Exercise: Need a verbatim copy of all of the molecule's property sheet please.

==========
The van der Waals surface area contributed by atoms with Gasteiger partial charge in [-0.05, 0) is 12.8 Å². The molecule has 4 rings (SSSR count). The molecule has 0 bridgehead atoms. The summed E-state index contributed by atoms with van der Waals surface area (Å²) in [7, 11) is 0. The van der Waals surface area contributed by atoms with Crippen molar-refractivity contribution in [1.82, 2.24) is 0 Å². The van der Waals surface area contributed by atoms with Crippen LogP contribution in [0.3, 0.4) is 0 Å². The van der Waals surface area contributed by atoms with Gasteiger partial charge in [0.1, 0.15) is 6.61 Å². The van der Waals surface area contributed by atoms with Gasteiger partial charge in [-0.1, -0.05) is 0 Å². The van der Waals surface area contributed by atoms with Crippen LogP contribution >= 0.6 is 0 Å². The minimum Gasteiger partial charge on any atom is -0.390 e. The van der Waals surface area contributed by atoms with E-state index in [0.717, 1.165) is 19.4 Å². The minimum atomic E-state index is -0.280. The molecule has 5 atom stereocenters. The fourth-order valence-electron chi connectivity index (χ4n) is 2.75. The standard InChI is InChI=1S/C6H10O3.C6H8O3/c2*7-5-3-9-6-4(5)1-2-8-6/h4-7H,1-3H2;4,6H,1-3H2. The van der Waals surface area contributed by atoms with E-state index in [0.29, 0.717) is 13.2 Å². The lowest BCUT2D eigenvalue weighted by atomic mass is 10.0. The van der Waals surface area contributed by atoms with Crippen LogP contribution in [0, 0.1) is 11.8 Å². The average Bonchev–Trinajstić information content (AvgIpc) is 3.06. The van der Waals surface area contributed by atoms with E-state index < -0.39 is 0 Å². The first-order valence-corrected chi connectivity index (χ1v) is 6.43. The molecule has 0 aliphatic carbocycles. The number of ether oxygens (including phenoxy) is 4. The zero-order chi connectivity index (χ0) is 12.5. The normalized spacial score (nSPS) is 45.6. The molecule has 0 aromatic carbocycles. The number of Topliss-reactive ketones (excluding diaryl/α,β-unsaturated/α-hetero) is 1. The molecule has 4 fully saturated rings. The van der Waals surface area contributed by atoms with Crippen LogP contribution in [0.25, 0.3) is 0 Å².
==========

The van der Waals surface area contributed by atoms with Gasteiger partial charge in [-0.05, 0) is 12.8 Å². The molecule has 4 rings (SSSR count). The molecule has 0 bridgehead atoms. The summed E-state index contributed by atoms with van der Waals surface area (Å²) in [7, 11) is 0. The van der Waals surface area contributed by atoms with Crippen molar-refractivity contribution in [1.82, 2.24) is 0 Å². The van der Waals surface area contributed by atoms with Crippen LogP contribution in [0.3, 0.4) is 0 Å². The van der Waals surface area contributed by atoms with Gasteiger partial charge in [0.1, 0.15) is 6.61 Å². The van der Waals surface area contributed by atoms with Gasteiger partial charge in [-0.1, -0.05) is 0 Å². The van der Waals surface area contributed by atoms with Crippen LogP contribution >= 0.6 is 0 Å². The minimum Gasteiger partial charge on any atom is -0.390 e. The van der Waals surface area contributed by atoms with E-state index in [0.717, 1.165) is 19.4 Å². The minimum atomic E-state index is -0.280. The molecule has 5 atom stereocenters. The fourth-order valence-electron chi connectivity index (χ4n) is 2.75. The standard InChI is InChI=1S/C6H10O3.C6H8O3/c2*7-5-3-9-6-4(5)1-2-8-6/h4-7H,1-3H2;4,6H,1-3H2. The van der Waals surface area contributed by atoms with E-state index in [0.29, 0.717) is 13.2 Å². The lowest BCUT2D eigenvalue weighted by atomic mass is 10.0. The van der Waals surface area contributed by atoms with Crippen LogP contribution in [0, 0.1) is 11.8 Å². The average Bonchev–Trinajstić information content (AvgIpc) is 3.06. The van der Waals surface area contributed by atoms with E-state index < -0.39 is 0 Å². The first-order valence-corrected chi connectivity index (χ1v) is 6.43. The molecule has 0 aliphatic carbocycles. The number of ether oxygens (including phenoxy) is 4. The zero-order chi connectivity index (χ0) is 12.5. The normalized spacial score (nSPS) is 45.6. The molecule has 0 aromatic carbocycles. The number of Topliss-reactive ketones (excluding diaryl/α,β-unsaturated/α-hetero) is 1. The molecule has 4 fully saturated rings. The van der Waals surface area contributed by atoms with Crippen LogP contribution in [0.25, 0.3) is 0 Å².